The game is fully 3D, and the 3D environment feels meaningful. You can sidestep attacks, when it makes sense. It's easy to dodge a bullet or fireball from far away, but impossible to sidestep a nearby roundhouse kick. There are tons of moves and combos, and none of the idiotic jumping that plagued my early and formative Mortal Kombat experiences. The game continues the tradition of destructible objects within the arenas, but moves away from deadly and gory traps.

To supplement the various moves, combatants can indulge in a variety of button-pressing mini-games. Similar to initiating a throw, fighters can start "Klose Kombat." That involves the aggressor pressing four buttons in sequence. The defender has a split second to match the button press, countering the sequence and resuming normal battle. Every blow the aggressor lands just stacks on the damage, usually sealing victory. "Free Fall Kombat" is even cooler, and one of my favorite parts of the game. By launching a vicious attack near a huge drop, a sequence like Klose Kombat begins, but falling through the air. Free Fall Kombat always runs its course, but a successful counter changes who lands on top, and who takes the lion's share of the beatdown. There are also "Test Your Might" competitions in which combatants smash through walls, mashing buttons to inflict (or resist) damage. These sequences end up being really cool, even if a well-timed sequence of attacks by an expert opponent is often more damaging.

Also augmenting combat is the "rage meter," in keeping with the plot. Rage builds up over the course of a fight, and can be unleashed when the meter is full to do truly vicious amounts of damage. It's fairly simple to knock out half an opponent's health bar while enraged. Rage does seem to be balanced, in that it often helps the loser keep things close, with one exception. The first person to land a blow in a fight gets a 50% boost to the rage meter. Since rage carries over between rounds, always landing the first blow ends up being a huge advantage. At least this bonus keeps players from waiting for the other fighter to make the first move.

The Klown Prince of Krime

If there's something that residents of the DC Universe and the Mortal Kombat universe share, it's that they all take themselves too seriously. That's why the Joker deserves a special mention. I enjoyed playing him so much, simply because he injected his trademark brand of vicious humor into the mix, often dancing away while cackling after landing a special move. Ultimately, the presence of the Joker emphasized how much room there is to expand in Mortal Kombat, and while this isn't a failing, it would be nice to see more variety in the characters that get added to the mythos.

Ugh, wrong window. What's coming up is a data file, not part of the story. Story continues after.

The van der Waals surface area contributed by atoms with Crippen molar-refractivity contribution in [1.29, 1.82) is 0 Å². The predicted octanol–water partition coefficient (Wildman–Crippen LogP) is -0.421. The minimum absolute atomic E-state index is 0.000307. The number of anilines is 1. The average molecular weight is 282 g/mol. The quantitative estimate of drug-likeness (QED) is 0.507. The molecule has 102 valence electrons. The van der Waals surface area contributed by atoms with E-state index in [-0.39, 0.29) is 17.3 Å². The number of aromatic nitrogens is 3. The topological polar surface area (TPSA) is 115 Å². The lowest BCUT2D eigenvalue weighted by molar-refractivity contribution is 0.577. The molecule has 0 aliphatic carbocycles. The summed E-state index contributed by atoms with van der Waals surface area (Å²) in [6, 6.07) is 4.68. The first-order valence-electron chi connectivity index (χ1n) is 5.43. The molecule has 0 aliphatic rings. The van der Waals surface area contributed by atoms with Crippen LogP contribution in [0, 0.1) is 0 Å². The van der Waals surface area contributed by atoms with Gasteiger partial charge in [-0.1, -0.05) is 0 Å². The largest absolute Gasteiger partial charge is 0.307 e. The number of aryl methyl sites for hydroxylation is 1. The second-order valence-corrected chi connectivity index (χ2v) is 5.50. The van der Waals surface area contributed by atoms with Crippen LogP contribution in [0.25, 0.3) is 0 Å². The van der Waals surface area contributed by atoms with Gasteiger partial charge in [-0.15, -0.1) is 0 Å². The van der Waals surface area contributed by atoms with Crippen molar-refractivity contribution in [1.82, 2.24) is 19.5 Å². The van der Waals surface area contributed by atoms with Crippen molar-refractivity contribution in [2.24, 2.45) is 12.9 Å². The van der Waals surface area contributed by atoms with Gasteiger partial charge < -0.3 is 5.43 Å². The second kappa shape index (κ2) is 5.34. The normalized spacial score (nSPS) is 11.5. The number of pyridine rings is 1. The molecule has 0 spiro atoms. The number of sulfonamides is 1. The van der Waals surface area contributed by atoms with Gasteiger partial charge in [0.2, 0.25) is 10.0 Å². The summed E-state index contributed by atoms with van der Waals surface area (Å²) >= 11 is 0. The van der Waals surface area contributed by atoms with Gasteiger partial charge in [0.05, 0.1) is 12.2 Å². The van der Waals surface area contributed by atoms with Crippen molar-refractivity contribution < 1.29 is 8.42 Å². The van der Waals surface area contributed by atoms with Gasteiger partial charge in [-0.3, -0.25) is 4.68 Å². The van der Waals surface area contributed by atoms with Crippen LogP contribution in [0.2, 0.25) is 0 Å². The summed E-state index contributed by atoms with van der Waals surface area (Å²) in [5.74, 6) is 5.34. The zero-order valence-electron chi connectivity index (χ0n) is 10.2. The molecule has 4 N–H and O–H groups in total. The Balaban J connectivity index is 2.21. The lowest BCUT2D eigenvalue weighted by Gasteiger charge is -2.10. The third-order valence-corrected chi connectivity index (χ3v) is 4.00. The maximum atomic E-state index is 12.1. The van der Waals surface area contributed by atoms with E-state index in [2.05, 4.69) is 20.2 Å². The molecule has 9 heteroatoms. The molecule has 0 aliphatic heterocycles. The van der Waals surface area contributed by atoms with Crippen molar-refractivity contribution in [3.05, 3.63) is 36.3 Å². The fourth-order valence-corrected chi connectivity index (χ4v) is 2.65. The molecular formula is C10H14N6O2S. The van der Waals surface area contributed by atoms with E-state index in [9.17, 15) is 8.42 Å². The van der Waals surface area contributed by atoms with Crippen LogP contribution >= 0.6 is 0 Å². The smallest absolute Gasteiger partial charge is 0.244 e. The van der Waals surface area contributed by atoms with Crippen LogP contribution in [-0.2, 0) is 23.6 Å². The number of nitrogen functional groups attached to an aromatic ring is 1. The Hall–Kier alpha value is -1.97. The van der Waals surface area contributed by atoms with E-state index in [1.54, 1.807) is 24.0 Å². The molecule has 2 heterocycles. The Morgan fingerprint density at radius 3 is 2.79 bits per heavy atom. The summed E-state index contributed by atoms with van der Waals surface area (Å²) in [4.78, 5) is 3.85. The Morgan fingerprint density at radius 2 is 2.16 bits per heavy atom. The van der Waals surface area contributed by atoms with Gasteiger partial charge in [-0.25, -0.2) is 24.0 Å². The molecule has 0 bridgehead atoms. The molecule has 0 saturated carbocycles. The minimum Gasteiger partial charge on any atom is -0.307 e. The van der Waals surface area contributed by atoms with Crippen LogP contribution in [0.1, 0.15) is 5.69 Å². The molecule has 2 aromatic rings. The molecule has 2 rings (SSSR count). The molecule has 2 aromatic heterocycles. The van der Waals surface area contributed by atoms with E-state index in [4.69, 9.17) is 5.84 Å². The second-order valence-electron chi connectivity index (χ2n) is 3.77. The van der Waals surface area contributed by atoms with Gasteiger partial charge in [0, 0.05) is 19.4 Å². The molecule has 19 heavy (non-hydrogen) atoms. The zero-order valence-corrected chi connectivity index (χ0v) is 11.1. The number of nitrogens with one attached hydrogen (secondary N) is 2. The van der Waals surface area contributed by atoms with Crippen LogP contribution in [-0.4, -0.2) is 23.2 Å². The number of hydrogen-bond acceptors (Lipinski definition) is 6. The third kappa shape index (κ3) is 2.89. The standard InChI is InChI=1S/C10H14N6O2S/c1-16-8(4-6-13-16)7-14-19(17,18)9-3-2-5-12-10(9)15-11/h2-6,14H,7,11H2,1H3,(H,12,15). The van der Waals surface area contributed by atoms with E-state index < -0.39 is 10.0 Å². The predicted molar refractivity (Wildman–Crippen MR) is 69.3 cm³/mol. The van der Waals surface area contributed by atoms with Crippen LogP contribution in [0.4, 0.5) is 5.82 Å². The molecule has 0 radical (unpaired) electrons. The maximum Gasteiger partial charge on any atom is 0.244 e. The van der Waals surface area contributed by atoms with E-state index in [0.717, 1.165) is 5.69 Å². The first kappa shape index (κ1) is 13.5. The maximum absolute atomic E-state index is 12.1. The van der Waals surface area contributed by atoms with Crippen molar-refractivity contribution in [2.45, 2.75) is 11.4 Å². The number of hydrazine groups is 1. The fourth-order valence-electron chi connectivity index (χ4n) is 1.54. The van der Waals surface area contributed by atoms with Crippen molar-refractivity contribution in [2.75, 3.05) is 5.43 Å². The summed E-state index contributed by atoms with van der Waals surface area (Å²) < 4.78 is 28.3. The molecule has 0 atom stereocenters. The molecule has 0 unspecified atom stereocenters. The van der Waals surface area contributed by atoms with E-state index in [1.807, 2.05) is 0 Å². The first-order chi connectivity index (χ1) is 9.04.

For me, no one was as much fun as the Joker. I particularly liked the various characters' "trap" moves – sort of a pre-emptive counter. Sub Zero could ice himself over, freezing anyone who landed a punch. Scorpion could set himself on fire, literally igniting aggressive enemies. But the Joker just held out an electric hand buzzer and offered to shake hands. Then he'd taunt the victim of his pugilistic practical joke.

Live Foes Are the Spice of Kombat

Mortal Kombat vs. DC Universe offers the usual variety of modes. I've dwelled a lot on the Story Mode, because it's remarkable, as fighting games go. The Story Mode involves a huge number of cut-scenes connecting fights between nearly every combination of fighter in the game. Arcade Mode is typical of most fighting games, offering a brief ending for each character who can battle through a sequence of foes to ultimately defeat Dark Khan. The Kombo Challenge is, perhaps, the best way to hone your skills for multiplayer, as it requires the split second timing of characters' signature moves in sequence. Of course, there's the usual Practice mode where you can practice moves on unfeeling foes.

Mortal Kombat vs. DC Universe has a tremendous single-player game, but there is the requisite multiplayer game, as well. You can battle an opponent on the same console, or find foes online. Online play certainly didn't feel laggy. In fact, it felt as smooth as offline play. When I lost, it was because my opponent was simply much, much better than I was.

Mortal Kombat vs. DC Universe offers a fighting game experience that is a lot more satisfying than most, and is probably the best superhero fighting experience on a console. It certainly doesn't feel like a title that was churned out to rake in a few more dollars from Mortal Kombat fans or comic fans. Instead, it's an altogether polished experience.

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This page contains a single entry by Editor published on November 16, 2008 10:32 AM.